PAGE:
If you want to set yourself up for success, you need to know your limits – both upper and lower limits. You need to know how good you can be at your best, but you also need to know how bad you can be at your worst. In my opinion, the latter is more important.
People ask me all the time how I can be so relaxed all the time, especially when it comes to lifting heavy stuff. It’s simple. I know exactly how bad I can be. I know what I can do on my worst day. Best days are fickle. We’ve all had days where it feels like the stars are aligned and you’re capable of things you didn’t think were even possibilities. Then, the next day you wake up and it’s back to the grind. I don’t see any point in basing you progress and success on those mountain top moments that come out of the blue and then may elude you for quite some time.
Bad days happen all the time. You don’t have to worry about whether one of them will find you in the coming weeks or months. It will. You can bet on it. And that’s what makes it a perfect baseline. And you know what? When your worst-case-scenario numbers are moving up, you’re getting better. Lots of weightlifters refer to this as a daily minimum, and it was crucial for me when I was on a Bulgarian-inspired program. Not every day will be a PR day, but when you’re grinding away for months at a time, show up and the gym and your legs feel dead, your hips hurt, the bar feels like it’s cutting into you more than normal, and you walk away grinding out a weight that’s 50 pound under your best, only to realize that it was your PR a matter of months ago… that’s what builds confidence. That’s what tells you you can bring it no matter what. You don’t have to wait for a mountain top moment to attack the bar, to attack life. You can do it right now, because you know the worst case scenario, and it’s not that bad. It’s not your best, but it’s enough.
This tip isn’t just for lifting. It’s for everything you do in life. Why would you be apprehensive about something unless you were afraid it would go poorly? Before making decisions and taking action, always be cognizant of the realistic worst case scenario. If it’s not too bad, you can take action confidently. If it’s an unacceptable risk, don’t take it. Then, no matter what you do and what situations you’re in, you can act with confidence because you know nothing unrealistically bad can come of it.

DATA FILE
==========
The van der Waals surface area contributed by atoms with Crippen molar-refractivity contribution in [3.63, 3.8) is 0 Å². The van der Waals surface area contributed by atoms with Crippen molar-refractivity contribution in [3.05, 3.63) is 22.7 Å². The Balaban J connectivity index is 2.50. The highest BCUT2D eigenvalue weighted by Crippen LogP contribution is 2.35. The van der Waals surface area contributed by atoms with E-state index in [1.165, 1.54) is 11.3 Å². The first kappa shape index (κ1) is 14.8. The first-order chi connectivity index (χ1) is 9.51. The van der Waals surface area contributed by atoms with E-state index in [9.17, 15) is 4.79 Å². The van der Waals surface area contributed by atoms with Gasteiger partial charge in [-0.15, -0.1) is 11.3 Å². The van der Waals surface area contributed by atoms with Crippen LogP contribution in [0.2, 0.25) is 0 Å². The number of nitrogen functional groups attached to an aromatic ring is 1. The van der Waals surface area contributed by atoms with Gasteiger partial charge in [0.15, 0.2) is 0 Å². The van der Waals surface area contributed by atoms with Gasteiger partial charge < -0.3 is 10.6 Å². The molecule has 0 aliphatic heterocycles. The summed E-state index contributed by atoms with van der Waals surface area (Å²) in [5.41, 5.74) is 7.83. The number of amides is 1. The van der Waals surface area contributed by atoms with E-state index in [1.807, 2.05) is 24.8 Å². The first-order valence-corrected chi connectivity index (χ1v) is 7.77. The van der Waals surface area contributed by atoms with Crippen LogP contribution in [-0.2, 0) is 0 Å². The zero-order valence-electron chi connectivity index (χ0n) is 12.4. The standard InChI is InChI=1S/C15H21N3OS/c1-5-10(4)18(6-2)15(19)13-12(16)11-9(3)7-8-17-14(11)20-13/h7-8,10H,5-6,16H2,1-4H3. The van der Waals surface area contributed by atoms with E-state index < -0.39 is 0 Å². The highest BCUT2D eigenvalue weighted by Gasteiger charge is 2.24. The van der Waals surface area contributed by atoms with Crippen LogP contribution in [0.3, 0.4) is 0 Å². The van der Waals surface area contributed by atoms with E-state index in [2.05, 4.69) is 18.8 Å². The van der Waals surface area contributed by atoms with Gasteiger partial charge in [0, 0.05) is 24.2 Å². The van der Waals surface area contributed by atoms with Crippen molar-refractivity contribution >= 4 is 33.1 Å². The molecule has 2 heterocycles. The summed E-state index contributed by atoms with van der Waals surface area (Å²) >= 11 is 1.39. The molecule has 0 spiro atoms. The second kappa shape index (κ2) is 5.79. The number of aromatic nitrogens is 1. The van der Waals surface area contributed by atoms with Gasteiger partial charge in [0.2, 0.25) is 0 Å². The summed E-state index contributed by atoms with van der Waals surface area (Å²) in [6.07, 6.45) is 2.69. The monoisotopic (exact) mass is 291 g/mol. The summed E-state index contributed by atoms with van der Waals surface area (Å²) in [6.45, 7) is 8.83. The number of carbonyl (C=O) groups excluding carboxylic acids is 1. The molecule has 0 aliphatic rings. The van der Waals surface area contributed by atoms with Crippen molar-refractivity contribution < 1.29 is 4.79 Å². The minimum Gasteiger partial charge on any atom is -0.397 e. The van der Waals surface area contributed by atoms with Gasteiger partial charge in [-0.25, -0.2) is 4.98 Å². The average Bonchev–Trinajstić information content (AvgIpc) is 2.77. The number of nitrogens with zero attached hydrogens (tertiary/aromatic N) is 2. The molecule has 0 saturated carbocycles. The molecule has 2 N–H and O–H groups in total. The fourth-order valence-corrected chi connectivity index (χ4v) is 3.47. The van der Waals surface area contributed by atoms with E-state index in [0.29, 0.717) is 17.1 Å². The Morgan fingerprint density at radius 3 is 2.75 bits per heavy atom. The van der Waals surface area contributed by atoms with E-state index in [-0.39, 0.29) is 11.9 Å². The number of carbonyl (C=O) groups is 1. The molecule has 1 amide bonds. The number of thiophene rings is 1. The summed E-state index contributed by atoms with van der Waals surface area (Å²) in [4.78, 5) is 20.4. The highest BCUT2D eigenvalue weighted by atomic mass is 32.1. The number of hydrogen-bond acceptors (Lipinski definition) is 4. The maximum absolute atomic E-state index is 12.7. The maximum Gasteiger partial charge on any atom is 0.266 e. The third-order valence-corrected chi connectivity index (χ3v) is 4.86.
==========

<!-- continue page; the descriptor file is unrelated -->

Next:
This also helps you plan for a rainy day. By knowing what you can still do when you’re at your worst, you can become much more productive. For example, when I have everything together and my thoughts are clear, I write the programs for my programming clients, I write article I plan to submit to other websites, or I tackle an in-depth blog post I’ve been putting off for a good day – basically I address the things I need to be at the top of my game for. On a so-so day, I usually tackle homework, my reading list (at any given point in time, I’ll have at least a half dozen articles pulled up I plan on reading, at at least 2 books I’m working my way through), and other stuff that I need to focus on, but that don’t necessarily require intense higher-order thinking. On my worst days, I can still knock out training posts, make lists of articles I want to write, videos I need to make, and work on general networking. There’s always something I can do. I don’t need to bang my head against a wall on a bad day working on something I put a lot of detail and attention into like writing article-quality stuff or personalizing programs. I know how I am at my worst, and I know I can still press forward in a positive direction.
This concept is also similar to my preference for hitting PRs on days you don’t feel great. They mean more because you know you’re probably capable of replicating the effort the next time you’re in the gym, instead of putting up a number you may not approach again for a matter of weeks or months on your best day.
Anyways, I’ll wrap this up. It’s been much more ramble-y than I intended, but I hope the concept has made it through. When you plan based on your best, you’re always nervous because you’re afraid you may not perform at the highest level you’re capable, and when things don’t go your way, it throws you off. When you’re always aware of your worst and the realistic worst case scenario, you can attack life with confidence because you know that any losses will be small and success is likely even with a huge margin for error.